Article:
Like the Food Better? Eat at a Higher-Priced Restaurant
I suppose it shouldn't surprise us. But a new survey has found that we tend to think the food's better when we pay more for it at a restaurant.
The study suggests taste perception, as well as feelings of overeating and guilt, can be manipulated by price alone, according to newswise.com.
“We were fascinated to find that pricing has little impact on how much one eats, but a huge impact on how you interpret the experience,” the Web site quotes Brian Wansink, Ph.D., a professor at the Dyson School of Applied Economics and Management at Cornell University who oversaw the research. “Simply cutting the price of food at a restaurant dramatically affects how customers evaluate and appreciate the food.”
The study showed that customers who pay more at a restaurant buffet perceive the food as tastier than the same food offered at a lower price.
Those in the study who paid $8 for a buffet reported enjoying their food on average 11 percent more than those who paid $4, though the two groups ate the same amount of food overall. People who paid the lower price also more often reported feeling like they had overeaten, felt more guilt about the meal, and reported liking the food less and less throughout the course of the meal, newswise reports.
“We were surprised by the striking pattern we saw,” said Ozge Sigirci, a researcher at Cornell University Food and Brand Lab who conducted the study. “If the food is there, you are going to eat it, but the pricing very much affects how you are going to feel about your meal and how you will evaluate the restaurant.”
I don't know. I get pretty annoyed when I go to a restaurant and spend a fair amount, and find the food only minimally pleasing.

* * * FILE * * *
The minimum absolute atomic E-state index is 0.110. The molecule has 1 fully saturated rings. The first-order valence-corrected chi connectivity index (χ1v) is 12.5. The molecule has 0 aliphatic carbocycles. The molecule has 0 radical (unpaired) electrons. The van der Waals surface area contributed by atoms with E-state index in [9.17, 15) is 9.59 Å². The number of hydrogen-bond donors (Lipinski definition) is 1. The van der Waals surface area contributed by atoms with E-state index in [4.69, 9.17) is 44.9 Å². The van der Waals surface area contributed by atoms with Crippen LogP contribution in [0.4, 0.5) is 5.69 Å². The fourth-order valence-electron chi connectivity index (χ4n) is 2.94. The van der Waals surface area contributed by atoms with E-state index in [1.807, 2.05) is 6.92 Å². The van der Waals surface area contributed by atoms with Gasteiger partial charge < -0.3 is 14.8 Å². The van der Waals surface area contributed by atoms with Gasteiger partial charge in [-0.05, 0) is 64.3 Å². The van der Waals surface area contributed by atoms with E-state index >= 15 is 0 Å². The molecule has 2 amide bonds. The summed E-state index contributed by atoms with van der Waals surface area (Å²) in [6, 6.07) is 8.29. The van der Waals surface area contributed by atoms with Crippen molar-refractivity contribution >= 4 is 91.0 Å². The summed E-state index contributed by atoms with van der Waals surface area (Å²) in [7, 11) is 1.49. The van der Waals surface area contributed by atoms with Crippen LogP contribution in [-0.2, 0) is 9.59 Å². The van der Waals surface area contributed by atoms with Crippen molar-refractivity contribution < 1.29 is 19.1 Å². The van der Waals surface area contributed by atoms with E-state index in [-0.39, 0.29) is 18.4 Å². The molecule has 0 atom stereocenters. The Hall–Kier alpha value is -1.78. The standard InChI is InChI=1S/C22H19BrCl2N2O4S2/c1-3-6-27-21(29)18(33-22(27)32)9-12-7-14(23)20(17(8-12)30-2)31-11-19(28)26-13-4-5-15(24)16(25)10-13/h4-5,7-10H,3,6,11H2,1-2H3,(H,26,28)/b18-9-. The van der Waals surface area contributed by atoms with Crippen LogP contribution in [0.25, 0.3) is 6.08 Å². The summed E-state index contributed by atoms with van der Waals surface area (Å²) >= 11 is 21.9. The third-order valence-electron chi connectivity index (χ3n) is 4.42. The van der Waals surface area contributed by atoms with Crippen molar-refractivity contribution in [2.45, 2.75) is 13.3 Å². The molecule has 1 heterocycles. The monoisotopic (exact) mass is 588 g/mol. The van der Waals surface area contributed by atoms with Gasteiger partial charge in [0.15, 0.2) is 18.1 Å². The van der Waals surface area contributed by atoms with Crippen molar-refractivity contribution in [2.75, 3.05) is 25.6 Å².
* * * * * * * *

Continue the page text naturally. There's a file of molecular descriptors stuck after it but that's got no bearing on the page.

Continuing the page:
What do the experts say? “If you’re a consumer and want to eat at a buffet, the best thing to do is eat at the most expensive buffet you can afford. You won’t eat more, but you’ll have a better experience overall,” said Wansink.
It's interesting that plain old
Americans are now doing what his powerful Republican brothers
A recent anti-Trump rally blocked a
highway into Phoenix, where he was scheduled to appear, for several
hours. With his usual blindness to the facts (the truth, anyone?),
he blithely ignored it later in his talk.
Let's not even mention all the times
he's hinted at violence, and inspired his followers to commit it,
then not accepting responsibility for it. Remember he was going to
pay the fine for the man charged with assault at one of his rallies?
You don't hear any more of that. Like everything else that a bully,
secretly weak and powerless in his gut, he slithered right out of
that one, too. (Of course, he was probably just too cheap.)
But what I hate most about Trump is his
But it's not the Republican
establishment, or the Hillary supporters, or even the Megyn Kellys
who call him the foolish egotistical man that he is who he hates.
How can something invented barely 20 years ago in Japan (has it really been that long?). And who came up with the word???
In any event, a new report investigates what effect they have on pretty much the last place you'd expect them. The workplace. Or, at least, the places I worked. In fact, sending and receiving emojis in the workplace could have an impact on productivity and innovation in the workplace, according to newswise.com.
University of Delaware management professor Kyle Emich has explored the effects of emotions on teams and performance and is now taking on what effect, if any, they have on innovation and productivity.
"In our lab, we normally induce emotional states by showing people happy or sad video clips or pictures," he tells newswise.com. "For example, we…
Feeling stressed? Take deep breaths. Close your eyes and imagine your favorite beach spot. Try to put what you're worrying about out of your mind, think of releasing it like a balloon.
Everything fail? Try playing a video game.
I kid you not. That's what a new study is saying, according to newswise.com.
It doesn't much matter if you're an executive assistant or marketing manager, sitting in an office. But what if you're a commercial pilot, responsible for hundreds of lives? Or a surgeon?
More than half of Americans regularly experience cognitive fatigue related to stress, frustration, and anxiety while at work. Those in safety-critical fields, such as air traffic control and health care, are at an even greater risk for cognitive fatigue, which could lead to errors, the web site reports.
Given the amount of time that people spend playing games on their smartphones and tablets, a team of human factors/ergonomics researchers decided to evaluate whether casual vi…